IBM introduces thin blade server

IBM Corp. announced on Tuesday the release of its new thin-design blade server that will allow six units to fit in an industry-standard rack, giving it the ability to scale up to 84 two-way servers in a single rack.

The eServer BladeCenter is based on a plug-and-play design with a removable card that plugs into a chassis, that in turn plugs into a rack. It also features Intel’s fast Xeon processor.

The BladeCenter combines high-performance computing resources and shared infrastructure to create a cost-effective, high-density solution helping enterprises to meet their infrastructure needs in a data centre, IBM said.

The blade server can hold 84 two-way servers per rack that connect to shared resources, such as power, cooling, switching and management, through the midplane. IBM said it is aiming to compete with Hewlett Packard’s ProLiant BL20p system with its offering.

Blade servers offer a lot of benefits for enterprises, according to Stephen Ibaraki, a North Vancouver-based information systems professional and Canadian Information Processing Society (CIPS) member

“Since power consumption can be much less and they (blade servers) take up less space. These blade servers can reduce computing costs,” he said. “Hundreds of servers can be placed into the same space where only a few could be placed before, and fewer fans are needed for heat dissipation.”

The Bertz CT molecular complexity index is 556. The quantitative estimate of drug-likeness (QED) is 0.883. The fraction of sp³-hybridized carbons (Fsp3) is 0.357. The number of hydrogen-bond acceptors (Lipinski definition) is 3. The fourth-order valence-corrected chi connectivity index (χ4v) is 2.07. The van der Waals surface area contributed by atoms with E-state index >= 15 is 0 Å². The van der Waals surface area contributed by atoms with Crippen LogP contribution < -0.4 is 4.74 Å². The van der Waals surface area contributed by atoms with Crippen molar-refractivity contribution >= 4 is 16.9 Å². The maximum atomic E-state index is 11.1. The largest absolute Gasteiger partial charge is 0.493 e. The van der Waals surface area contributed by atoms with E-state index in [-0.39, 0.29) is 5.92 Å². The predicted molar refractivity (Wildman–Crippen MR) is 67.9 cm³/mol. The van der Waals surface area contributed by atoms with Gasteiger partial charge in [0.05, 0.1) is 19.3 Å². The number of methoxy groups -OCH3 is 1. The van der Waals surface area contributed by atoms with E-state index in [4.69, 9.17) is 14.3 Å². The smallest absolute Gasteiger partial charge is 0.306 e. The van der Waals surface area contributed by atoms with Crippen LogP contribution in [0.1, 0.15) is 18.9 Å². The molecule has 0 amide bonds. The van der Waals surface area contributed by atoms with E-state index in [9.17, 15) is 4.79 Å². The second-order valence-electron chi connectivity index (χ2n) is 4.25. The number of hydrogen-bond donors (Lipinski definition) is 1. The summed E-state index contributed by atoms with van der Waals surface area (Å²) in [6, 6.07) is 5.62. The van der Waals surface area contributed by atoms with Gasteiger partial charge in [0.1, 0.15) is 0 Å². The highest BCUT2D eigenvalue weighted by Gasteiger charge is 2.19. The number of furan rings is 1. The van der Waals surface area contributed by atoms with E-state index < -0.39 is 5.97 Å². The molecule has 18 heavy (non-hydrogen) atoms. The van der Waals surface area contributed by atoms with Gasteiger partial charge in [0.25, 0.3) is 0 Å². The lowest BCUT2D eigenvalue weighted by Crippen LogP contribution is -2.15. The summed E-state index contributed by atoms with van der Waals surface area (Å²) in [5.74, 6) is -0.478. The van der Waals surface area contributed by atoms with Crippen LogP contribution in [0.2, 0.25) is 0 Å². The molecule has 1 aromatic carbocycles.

Ibaraki believes the IBM servers will go “mainstream” from Web hosting to applications. But, he said, performance and reliability will have to be displayed before enterprises will jump on board.

“IBM will have to prove that they are reliable and that the performance is there before companies move more of their core functionality to this technology. The concept is attractive,” he said.

The BladeCenter will support Linux, Microsoft Windows and Novell Netware. The server will be available worldwide beginning in November at a base price of US$1,879.

According to an International Data Corp. (IDC) study titled Blade Market Update: The Competitive Landscape in 2002, the blade server market is set to grow to almost US$3.7 billion by 2006.

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